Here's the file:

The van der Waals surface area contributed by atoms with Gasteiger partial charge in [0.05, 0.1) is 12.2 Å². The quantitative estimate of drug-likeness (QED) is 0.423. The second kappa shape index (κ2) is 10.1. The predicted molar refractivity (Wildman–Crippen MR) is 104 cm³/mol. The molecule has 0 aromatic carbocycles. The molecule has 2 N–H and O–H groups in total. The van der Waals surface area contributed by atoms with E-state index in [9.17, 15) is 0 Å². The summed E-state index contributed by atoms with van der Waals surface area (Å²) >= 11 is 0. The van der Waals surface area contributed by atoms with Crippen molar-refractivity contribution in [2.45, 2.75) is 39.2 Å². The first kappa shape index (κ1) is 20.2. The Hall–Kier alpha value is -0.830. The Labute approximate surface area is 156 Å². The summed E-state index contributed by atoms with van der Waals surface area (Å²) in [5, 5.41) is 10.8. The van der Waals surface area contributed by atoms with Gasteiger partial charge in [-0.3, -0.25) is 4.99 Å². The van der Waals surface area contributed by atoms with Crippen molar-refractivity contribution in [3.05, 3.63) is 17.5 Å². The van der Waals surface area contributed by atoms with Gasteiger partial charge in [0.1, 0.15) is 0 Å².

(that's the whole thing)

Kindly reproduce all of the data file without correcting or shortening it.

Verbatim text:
The van der Waals surface area contributed by atoms with Gasteiger partial charge in [0.05, 0.1) is 12.2 Å². The quantitative estimate of drug-likeness (QED) is 0.423. The second kappa shape index (κ2) is 10.1. The predicted molar refractivity (Wildman–Crippen MR) is 104 cm³/mol. The molecule has 0 aromatic carbocycles. The molecule has 2 N–H and O–H groups in total. The van der Waals surface area contributed by atoms with E-state index in [9.17, 15) is 0 Å². The summed E-state index contributed by atoms with van der Waals surface area (Å²) >= 11 is 0. The van der Waals surface area contributed by atoms with Crippen molar-refractivity contribution in [2.45, 2.75) is 39.2 Å². The first kappa shape index (κ1) is 20.2. The Hall–Kier alpha value is -0.830. The Labute approximate surface area is 156 Å². The summed E-state index contributed by atoms with van der Waals surface area (Å²) in [5, 5.41) is 10.8. The van der Waals surface area contributed by atoms with Gasteiger partial charge in [-0.3, -0.25) is 4.99 Å². The van der Waals surface area contributed by atoms with Crippen molar-refractivity contribution in [3.05, 3.63) is 17.5 Å². The van der Waals surface area contributed by atoms with Gasteiger partial charge in [0.1, 0.15) is 0 Å².